General Electric and StandardAero inaugurated a new $50 million Testing, Research and Development Centre (TDRC) in Winnipeg, Manitoba on 1 February. It takes advantage of the region's unique climate and expands GE's capability for icing evaluations.
The facility is located on the grounds of Winnipeg International Airport. GE has partnered with StandardAero, which operates a GE CF34 and CFM International CFM56-7B maintenance facility in Winnipeg, to form a 10-year joint venture to allow the aviation services provider to run the facility until 2021.
The 11,400m² (122,500ft²) facility replaces GE's previous Canadian icing test site at Mirabel Airport near Montreal, Quebec, and features a noise attenuation system, 15.2m-tall (50ft) blast deflection walls, 4.9m diameter engine exhaust augmenter, a 15.5m vertical stack and a 125-nozzle icing array.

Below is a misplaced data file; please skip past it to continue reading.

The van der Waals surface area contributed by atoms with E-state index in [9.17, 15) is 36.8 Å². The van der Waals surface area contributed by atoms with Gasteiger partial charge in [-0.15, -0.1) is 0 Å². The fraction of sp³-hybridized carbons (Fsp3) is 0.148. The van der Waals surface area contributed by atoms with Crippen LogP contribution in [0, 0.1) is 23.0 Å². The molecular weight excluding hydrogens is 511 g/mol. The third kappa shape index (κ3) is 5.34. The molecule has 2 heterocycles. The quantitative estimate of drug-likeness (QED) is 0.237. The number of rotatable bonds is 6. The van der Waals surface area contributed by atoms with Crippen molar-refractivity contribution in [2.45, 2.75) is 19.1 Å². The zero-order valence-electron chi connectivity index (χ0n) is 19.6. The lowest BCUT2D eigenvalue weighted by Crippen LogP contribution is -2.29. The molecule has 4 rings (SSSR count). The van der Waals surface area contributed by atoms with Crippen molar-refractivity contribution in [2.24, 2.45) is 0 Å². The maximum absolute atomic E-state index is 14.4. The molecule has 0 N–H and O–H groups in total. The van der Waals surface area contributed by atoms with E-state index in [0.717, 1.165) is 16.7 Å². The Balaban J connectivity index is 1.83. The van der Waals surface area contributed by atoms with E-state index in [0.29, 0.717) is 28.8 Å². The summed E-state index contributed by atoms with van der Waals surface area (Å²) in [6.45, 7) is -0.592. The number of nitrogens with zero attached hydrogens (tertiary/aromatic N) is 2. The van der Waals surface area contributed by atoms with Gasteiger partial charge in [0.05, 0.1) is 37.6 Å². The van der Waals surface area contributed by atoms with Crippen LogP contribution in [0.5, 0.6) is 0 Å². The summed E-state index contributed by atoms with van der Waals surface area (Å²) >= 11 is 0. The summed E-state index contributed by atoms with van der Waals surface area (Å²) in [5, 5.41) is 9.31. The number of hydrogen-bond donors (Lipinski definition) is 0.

Now in its final shakedown and certification period, the facility will first be tasked with icing evaluations for the GEnx-1B's second performance improvement package (PIP2), expected to be completed by mid-month ahead of the FAR part 33 US Federal Aviation Administration certification anticipated in June or July.
The facility's location in Winnipeg provides GE with a longer period during each year in which to conduct icing tests, requiring a temperature range of between -4e_SDgrC and -20e_SDgrC, while providing a location for endurance testing, bird ingestion tests and, once regulatory requirements are defined, ice crystal build-up as well.
The 6.1m centre line single post thrust stand for engine mounting becomes the fifth in GE's testing arsenal, along with the four at its Peebles, Ohio test facility.
An axial translating wind tunnel system, mounted on rails, allows the facility to accept an engine with a fan diameter of up to 381cm (150in) with an output of 150,000lb (667kN) of thrust. It is designed to contain the energy of a blade out event for an engine of that thrust rating.
In the coming years, GE will ramp up its development activity with four separate engine programmes including the Leap family for the Comac C919, Airbus A320neo and Boeing 737 Max, Passport 20 for Bombardier's Global 7000 and 8000, and the NG34 and GE9X for regional aircraft and Boeing's conceptual 777-8X/-9X, respectively.